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'The dissolution of the monasteries was a disaster for many but a golden opportunity for few. Is this true?'

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'The dissolution of the monasteries was a disaster for many but a golden opportunity for few. Is this true?' The dissolution of the monasteries during the reign of Henry VIII was seen by many as a disaster for the people and only benefiting the king and crown. However new research has contradicted this statement suggesting that the dissolution affected less people, less dramatically, it even goes as far as to suggest that the dissolution was a brilliant opportunity for plenty of people across the country. It is this change of opinion prompting people to question the facts about the impact of the closers on the people that took place during the fifteenth century. The dissolution has many potential problems which have been disputed between historians. Catholic writers believe that cultural and religious vandalism took place pointlessly destroying medieval art and architecture as well as entire libraries of knowledge because their contents were 'temporarily out of fashion' thus, traditions and ides dating back many centuries where eliminated. Although this is accepted as fact to some extent modern historians now believe there is a large amount of exaggeration involved with these cries. ...read more.


There is no evidence of the servants or the poor who benefited from the church on a regular or casual basis it is thought that the servants at the monasteries or in the churches would have been able to find employment from the new owners of the monasteries land. As for the charity the monasteries provided to the poor, it is now believed to have added to an already existing problem instead of creating a new one. The plight of the poor was already a dire problem nation wide and the closer of the monasteries would have just intensified the problem. Another argument used to prove the dissolution affected many people in a sever way is the transfer of the monastic estates to a new bread of capitalists who will make high profits at any costs. This resulted in farmers squeezing tenants into paying higher rents, then to make room for profitable farming they were responsible for causing large scale homelessness and depopulation. New research has shown these claims to be largely unfounded. ...read more.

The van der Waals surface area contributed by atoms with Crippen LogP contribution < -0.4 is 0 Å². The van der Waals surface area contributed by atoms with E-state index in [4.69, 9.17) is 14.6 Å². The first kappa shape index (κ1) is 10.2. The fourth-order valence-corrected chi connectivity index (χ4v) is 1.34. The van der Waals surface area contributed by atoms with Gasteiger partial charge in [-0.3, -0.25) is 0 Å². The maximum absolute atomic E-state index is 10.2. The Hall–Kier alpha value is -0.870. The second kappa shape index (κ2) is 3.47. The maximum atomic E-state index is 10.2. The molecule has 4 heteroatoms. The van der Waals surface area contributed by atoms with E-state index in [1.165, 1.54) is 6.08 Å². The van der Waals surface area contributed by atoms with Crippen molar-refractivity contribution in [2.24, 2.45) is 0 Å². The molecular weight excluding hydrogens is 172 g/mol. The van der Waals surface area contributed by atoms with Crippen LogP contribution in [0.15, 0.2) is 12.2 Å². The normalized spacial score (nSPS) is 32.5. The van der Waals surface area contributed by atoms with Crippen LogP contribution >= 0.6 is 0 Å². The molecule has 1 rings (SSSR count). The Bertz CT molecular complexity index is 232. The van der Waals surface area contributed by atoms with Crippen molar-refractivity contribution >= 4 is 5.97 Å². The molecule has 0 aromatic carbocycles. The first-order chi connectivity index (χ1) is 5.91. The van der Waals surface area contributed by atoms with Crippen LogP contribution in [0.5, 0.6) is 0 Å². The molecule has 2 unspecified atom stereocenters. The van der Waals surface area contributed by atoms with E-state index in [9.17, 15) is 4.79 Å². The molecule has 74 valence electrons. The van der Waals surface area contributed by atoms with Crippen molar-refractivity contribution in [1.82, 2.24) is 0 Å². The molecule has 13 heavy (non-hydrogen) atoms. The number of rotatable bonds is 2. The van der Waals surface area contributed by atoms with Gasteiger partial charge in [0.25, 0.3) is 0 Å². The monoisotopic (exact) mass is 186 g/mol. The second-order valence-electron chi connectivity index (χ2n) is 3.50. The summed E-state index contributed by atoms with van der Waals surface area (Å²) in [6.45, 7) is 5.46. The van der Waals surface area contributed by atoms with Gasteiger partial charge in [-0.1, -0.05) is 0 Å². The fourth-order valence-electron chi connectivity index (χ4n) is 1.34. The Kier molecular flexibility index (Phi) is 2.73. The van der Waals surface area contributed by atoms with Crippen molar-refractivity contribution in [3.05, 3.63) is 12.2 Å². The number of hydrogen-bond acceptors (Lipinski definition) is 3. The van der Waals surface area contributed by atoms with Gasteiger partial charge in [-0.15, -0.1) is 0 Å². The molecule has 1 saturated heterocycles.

These people (especially the merchants) could now move up the social ladder, making the gap between rich and poor even greater. Some would argue that it was this enlargement of the land owning classes which resulted in England becoming a parliamentary monarchy freer form violent revolution. In conclusion I do not believe that the dissolution of the monasteries was a disaster for that many people, undoubtedly it did put more strain on the country economically, and it also slightly worsened the problem of poverty leading future rulers to deal with the problem but in the long run most people could find alternative employment and finance a key statistic to prove this fact was only 1500 out of 8000 monks could not find employment elsewhere. I also don't believe it was a golden opportunity for many, when you consider England's population in 1540 and compare it to the number of people who were transported to a higher social rank it is unrealistic to say that this happened to a very large percent of people. I think that 'many' and 'few' are two extremes of the situation. ?? ?? ?? ?? ...read more.

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